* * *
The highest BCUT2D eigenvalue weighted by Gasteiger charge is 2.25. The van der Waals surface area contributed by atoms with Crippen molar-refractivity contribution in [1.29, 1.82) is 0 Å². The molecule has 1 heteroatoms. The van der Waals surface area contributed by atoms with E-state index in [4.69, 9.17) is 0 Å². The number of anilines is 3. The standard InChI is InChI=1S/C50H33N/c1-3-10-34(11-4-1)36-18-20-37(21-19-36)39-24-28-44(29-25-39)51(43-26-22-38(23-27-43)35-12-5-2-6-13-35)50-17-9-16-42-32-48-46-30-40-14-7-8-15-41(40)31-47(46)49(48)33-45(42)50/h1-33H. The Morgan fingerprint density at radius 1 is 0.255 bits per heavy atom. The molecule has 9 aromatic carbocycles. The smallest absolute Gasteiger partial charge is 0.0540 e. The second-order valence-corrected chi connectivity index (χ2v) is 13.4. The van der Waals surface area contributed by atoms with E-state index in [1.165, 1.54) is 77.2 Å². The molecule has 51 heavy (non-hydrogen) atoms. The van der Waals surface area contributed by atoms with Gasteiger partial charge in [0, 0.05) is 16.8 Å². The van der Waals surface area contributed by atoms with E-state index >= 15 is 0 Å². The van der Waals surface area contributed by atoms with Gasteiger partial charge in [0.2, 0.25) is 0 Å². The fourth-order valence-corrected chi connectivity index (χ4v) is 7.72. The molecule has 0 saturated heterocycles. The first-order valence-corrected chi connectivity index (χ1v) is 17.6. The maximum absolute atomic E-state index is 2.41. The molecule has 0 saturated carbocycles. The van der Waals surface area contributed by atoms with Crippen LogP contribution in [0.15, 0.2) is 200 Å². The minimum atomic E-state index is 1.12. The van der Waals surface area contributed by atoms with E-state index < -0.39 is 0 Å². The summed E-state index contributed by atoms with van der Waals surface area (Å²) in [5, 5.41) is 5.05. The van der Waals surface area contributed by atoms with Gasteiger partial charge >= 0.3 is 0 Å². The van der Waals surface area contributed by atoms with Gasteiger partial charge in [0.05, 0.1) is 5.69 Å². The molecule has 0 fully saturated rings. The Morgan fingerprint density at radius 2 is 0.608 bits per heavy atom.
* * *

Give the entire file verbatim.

The highest BCUT2D eigenvalue weighted by Gasteiger charge is 2.25. The van der Waals surface area contributed by atoms with Crippen molar-refractivity contribution in [1.29, 1.82) is 0 Å². The molecule has 1 heteroatoms. The van der Waals surface area contributed by atoms with E-state index in [4.69, 9.17) is 0 Å². The number of anilines is 3. The standard InChI is InChI=1S/C50H33N/c1-3-10-34(11-4-1)36-18-20-37(21-19-36)39-24-28-44(29-25-39)51(43-26-22-38(23-27-43)35-12-5-2-6-13-35)50-17-9-16-42-32-48-46-30-40-14-7-8-15-41(40)31-47(46)49(48)33-45(42)50/h1-33H. The Morgan fingerprint density at radius 1 is 0.255 bits per heavy atom. The molecule has 9 aromatic carbocycles. The smallest absolute Gasteiger partial charge is 0.0540 e. The second-order valence-corrected chi connectivity index (χ2v) is 13.4. The van der Waals surface area contributed by atoms with E-state index in [1.165, 1.54) is 77.2 Å². The molecule has 51 heavy (non-hydrogen) atoms. The van der Waals surface area contributed by atoms with Gasteiger partial charge in [0, 0.05) is 16.8 Å². The van der Waals surface area contributed by atoms with E-state index >= 15 is 0 Å². The van der Waals surface area contributed by atoms with Gasteiger partial charge in [0.2, 0.25) is 0 Å². The fourth-order valence-corrected chi connectivity index (χ4v) is 7.72. The molecule has 0 saturated heterocycles. The first-order valence-corrected chi connectivity index (χ1v) is 17.6. The maximum absolute atomic E-state index is 2.41. The molecule has 0 saturated carbocycles. The van der Waals surface area contributed by atoms with Crippen LogP contribution in [0.15, 0.2) is 200 Å². The minimum atomic E-state index is 1.12. The van der Waals surface area contributed by atoms with E-state index < -0.39 is 0 Å². The summed E-state index contributed by atoms with van der Waals surface area (Å²) in [5, 5.41) is 5.05. The van der Waals surface area contributed by atoms with Gasteiger partial charge >= 0.3 is 0 Å². The van der Waals surface area contributed by atoms with Gasteiger partial charge in [0.05, 0.1) is 5.69 Å². The molecule has 0 fully saturated rings. The Morgan fingerprint density at radius 2 is 0.608 bits per heavy atom.